The Cleveland Indians got beat real hard Wednesday night in Texas, losing 12-1 to a Ranger club that has its eyes on a division championship.
Normally, a blowout loss like this wouldn’t be interesting enough to make these pages. But this game is unique in its own right.
Towards the end of said game, three notable writers shared an exchange on Twitter: KenTremendous (a.k.a. Michael Schur, of The Office and Parks and Recreation fame), Jonah Keri (late of Baseball Prospectus, among other places), and Steve Buffum (keeper of The B-List Indians Blog, part of ESPN’s own SweetSpot Network).
The conversation in question went as follows:
KenTremendous The Red Sox’ CF, 1B, LF, C, starter, and final reliever were not on the team a month ago.
jonahkeri Yet active payroll’s still huge RT @KenTremendous The Red Sox’ CF, 1B, LF, C, starter, and final reliever were not on the team a month ago.
stevebuffum @jonahkeri Well, no other team has had injuries. Cleveland’s 3B and SP were in their roles opening day (no one else was).
Schur’s point is well taken: with Kevin Youkilis‘ ankle injury during Boston’s 3-2 loss at Tampa, the Red Sox have definitely suffered their share of roster turnover — and have remained competitive in the AL East while doing so. That’s pretty incredible.
Keri’s is, too: one could make the claim — fairly so — that, with their resources, the Red Sox should be able to deal with injuries as they come.
But Buffum really holds the trump card in this discussion, as the Cleveland Indians he’s watching now are almost an entirely different team than the one that greeted him back in the beginning of April.
By way of illustration, here’s that Opening Day lineup:
Now here’s Cleveland’s lineup for July 6 at Texas:
It should be noted that there’s a little bit of cheating here: Hafner was sitting against Ranger lefty C.J. Wilson in the latter game, and LaPorta got whacked in the head the other night, otherwise he’d be playing, too.
The other changes, though: they’re legit. Cabrera, Sizemore, and Choo are all out with injuries. Grudzielanek was released by the club a month ago. Lou Marson was optioned to Triple-A around the same time. The only holdovers from the original lineup are Peralta and Brantley — which isn’t even to mention that Brantley has spent most of the season in Triple-A!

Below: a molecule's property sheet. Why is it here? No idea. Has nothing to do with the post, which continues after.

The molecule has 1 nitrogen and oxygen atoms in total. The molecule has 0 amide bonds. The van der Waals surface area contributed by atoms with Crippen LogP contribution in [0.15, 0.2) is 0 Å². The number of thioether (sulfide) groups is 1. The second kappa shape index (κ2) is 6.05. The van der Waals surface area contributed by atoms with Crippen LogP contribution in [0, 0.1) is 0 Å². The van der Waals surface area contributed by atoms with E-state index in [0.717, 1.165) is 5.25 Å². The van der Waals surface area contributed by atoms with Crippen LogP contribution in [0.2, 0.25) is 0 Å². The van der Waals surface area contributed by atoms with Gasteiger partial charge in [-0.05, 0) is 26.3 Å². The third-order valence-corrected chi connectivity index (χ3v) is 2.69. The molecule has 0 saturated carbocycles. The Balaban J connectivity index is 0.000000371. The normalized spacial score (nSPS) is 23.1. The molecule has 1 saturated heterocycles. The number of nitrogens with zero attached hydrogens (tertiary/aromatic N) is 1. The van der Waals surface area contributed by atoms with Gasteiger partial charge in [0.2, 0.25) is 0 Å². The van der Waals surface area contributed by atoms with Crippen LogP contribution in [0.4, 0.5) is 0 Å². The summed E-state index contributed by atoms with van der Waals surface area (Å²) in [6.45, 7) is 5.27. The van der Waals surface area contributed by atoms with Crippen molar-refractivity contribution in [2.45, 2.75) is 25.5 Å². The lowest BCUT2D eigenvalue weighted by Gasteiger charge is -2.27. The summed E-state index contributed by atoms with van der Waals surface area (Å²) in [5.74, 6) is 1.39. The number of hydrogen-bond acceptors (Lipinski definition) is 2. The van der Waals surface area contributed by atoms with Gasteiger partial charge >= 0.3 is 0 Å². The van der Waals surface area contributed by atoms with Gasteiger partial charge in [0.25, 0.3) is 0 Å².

Question: Why is any of this important?
Anwswer: Because we can learn about a team, and its intents, by looking at how it solves its injuries problems.
Of particular interest is to look at the relative ages of the pre-injury and post-injury lineups. If we assume that, generally speaking, younger players have the chance to improve while older players have reached their developmental ceilings, then we can guess at a team’s motivations for employing one or the other.
The Red Sox have been one of the oldest teams in the league this year, with an average batter age (weighted by at-bats, per Baseball Reference) of 31.4. Last night’s lineup at Tampa — even with several players who weren’t present at the beginning of year — wasn’t actually much lower than that: just 31.1 years old. Players like Kevin Cash (32) and Bill Hall (30), though not terribly exciting, are known quantities, and they’re helpful to a team trying to hold its ground during a bad run of injuries.
The Indians have taken a different approach. Their average batter age this season is 28.3 years old. Against Texas on July 6, however, that number dipped to 26.6 among the starting lineup — almost a full two years younger. While the Indians gave plenty of playing time to older players like the 40-year-old Grudzielanek and 34-year-old Russell Branyan earlier this season, the front office has definitely sought to get younger this past month, in an attempt to give extended trials to younger players. The 26-year-old Trevor Crowe, 25-year-old Jason Donald, and 24-year-old Carlos Santana have all benefited from this tack.
Though it’s by no means infallible, looking at the starting age of a starting lineup relative to the team’s average batting age for a season, can give clues as to the direction a team has opted to take its season. For Boston, post-season baseball is a priority; for Cleveland, it’s developing players for the future.
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